Got a lot of reading done this week, thanks to the need to avoid writing my own novel. Well, at least I was productive on one front.
Friends with Boys by Faith Erin Hicks Beautiful artwork accompanied by an engaging story. After being homeschooled for most of her life, Maggie is ready to start her first day at the local public high school. She's kind of a tomboy, since she's used to roughhousing with her three older brothers. Maggie gradually comes to terms with her mother's abandonment and makes a couple of good friends. In the meantime, she tries to solve the mystery of the ghost who follows her around.
Ultimate Comics Spider-man, v.1 by Brian Michael Bendis Though I enjoyed both the artwork and the storyline, some of the panels were confusing. Most of the time, the panels moved from top to bottom on one page before moving to the next page, but sometimes they stretched across two pages. Miles Morales gets bitten by a spider and soon finds that he is developing powers reminiscent of Spiderman. After Miles witnesses Peter Parker's death, he decides to take up where Peter left off, despite the fact that his father will most definitely not approve.
Tell the Wolves I'm Home by Carol Rifka Brunt I am old enough to remember when AIDS began to enter the public consciousness. No one really understood what it was or how it spread and that freaked everyone out. Tell the Wolves I'm Home, set in 1987, is a coming of age story of a teenager named June Elbus. She is kind of a square peg and the only person who really "gets" her is her uncle and godfather, Finn. Unfortunately, Finn dies of AIDS and June is feels alone. After Finn's death, she meets his partner, Toby. Despite the fact that her parents blame Toby for Finn's death, June befriends him, if reluctantly at first. That friendship may be what they both need in order to make peace with Finn's death. This was a beautiful, heart-wrenching story from the first word to the last. Highly recommended and one to savor.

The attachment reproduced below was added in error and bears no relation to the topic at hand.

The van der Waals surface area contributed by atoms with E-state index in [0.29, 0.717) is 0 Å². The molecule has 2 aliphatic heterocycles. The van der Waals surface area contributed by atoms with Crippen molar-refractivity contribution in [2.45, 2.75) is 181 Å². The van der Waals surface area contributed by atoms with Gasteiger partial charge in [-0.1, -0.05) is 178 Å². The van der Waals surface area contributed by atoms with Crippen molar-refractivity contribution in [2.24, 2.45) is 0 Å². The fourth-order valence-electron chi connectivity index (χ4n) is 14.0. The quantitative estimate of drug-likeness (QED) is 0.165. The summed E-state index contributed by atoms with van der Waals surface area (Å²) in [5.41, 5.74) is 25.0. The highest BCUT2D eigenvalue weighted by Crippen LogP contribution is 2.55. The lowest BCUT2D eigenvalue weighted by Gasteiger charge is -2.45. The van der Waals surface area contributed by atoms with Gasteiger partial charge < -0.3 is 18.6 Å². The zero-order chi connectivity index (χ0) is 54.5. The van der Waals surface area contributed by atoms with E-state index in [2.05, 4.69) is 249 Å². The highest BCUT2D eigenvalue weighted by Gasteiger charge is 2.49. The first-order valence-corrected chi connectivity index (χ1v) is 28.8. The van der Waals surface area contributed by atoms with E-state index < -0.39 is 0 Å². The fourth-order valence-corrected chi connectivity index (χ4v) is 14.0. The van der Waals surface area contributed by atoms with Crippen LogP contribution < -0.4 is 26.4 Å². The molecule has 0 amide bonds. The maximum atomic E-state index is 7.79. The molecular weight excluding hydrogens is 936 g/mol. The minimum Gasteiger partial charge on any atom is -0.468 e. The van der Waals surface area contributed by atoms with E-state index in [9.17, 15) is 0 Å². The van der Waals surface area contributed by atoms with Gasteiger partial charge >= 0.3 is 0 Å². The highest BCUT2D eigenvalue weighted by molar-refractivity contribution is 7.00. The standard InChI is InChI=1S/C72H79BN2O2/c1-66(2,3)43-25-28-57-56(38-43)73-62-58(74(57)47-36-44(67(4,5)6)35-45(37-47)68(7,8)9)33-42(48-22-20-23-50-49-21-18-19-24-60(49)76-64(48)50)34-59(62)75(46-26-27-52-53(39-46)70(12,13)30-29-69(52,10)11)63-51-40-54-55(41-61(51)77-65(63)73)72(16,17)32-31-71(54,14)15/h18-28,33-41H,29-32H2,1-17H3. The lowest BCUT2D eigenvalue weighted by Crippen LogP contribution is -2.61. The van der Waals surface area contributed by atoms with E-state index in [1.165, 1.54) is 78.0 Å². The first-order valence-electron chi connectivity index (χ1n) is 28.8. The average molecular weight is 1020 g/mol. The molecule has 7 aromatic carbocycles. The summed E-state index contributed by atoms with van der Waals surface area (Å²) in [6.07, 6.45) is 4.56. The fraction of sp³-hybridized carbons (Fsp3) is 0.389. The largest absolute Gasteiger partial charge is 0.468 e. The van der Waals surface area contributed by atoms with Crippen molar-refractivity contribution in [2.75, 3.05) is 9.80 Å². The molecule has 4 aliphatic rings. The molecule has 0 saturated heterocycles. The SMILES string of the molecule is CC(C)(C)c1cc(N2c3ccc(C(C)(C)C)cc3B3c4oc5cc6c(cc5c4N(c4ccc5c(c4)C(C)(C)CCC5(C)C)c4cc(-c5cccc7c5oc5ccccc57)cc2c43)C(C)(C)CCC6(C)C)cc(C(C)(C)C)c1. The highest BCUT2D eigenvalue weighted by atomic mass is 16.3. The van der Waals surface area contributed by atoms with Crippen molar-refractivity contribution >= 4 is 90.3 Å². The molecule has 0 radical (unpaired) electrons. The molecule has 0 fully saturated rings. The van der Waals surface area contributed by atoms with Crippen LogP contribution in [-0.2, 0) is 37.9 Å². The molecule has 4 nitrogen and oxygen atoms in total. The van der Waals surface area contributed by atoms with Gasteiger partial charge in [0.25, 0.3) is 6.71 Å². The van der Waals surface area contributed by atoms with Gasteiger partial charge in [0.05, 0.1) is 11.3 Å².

Steve Jobs: The Man Who Thought Different by Karen Blumenthal Having already read Isaacson's biography of Steve Jobs, I didn't really learn anything new about him in this one, but I did enjoy the way Blumenthal used his 2005 commencement address at Stanford to frame the story of Jobs' life. This biography is accessible to younger readers and is, overall, inspiring. Despite his idiosyncrasies and his difficulties relating to other people, Jobs certainly provided an innovative spark that revolutionized the way we communicate today. As a person who is old enough to remember life before computers, internet, and iAnything, it was fun for me to reminisce about where I was when each of Apple's new gadgets became a part of my world. I'll never forget the day my husband came home with a first generation iPod and explained what it was. My response..."You spent HOW MUCH on a music player when we have a perfectly good walkman?" These days, Apple products are an integral part of my daily life and I appreciate the genius of the man who not only pushed great ideas forward, but who also cared about making them simple and elegant.
I miss being part of a roller derby team--go RRR! My to-be-read pile of books is so tall that it poses a danger to passing pedestrians. The pile grows ever taller because I buy books everywhere. Yep, that woman piling books into a cart at the grocery store was probably me.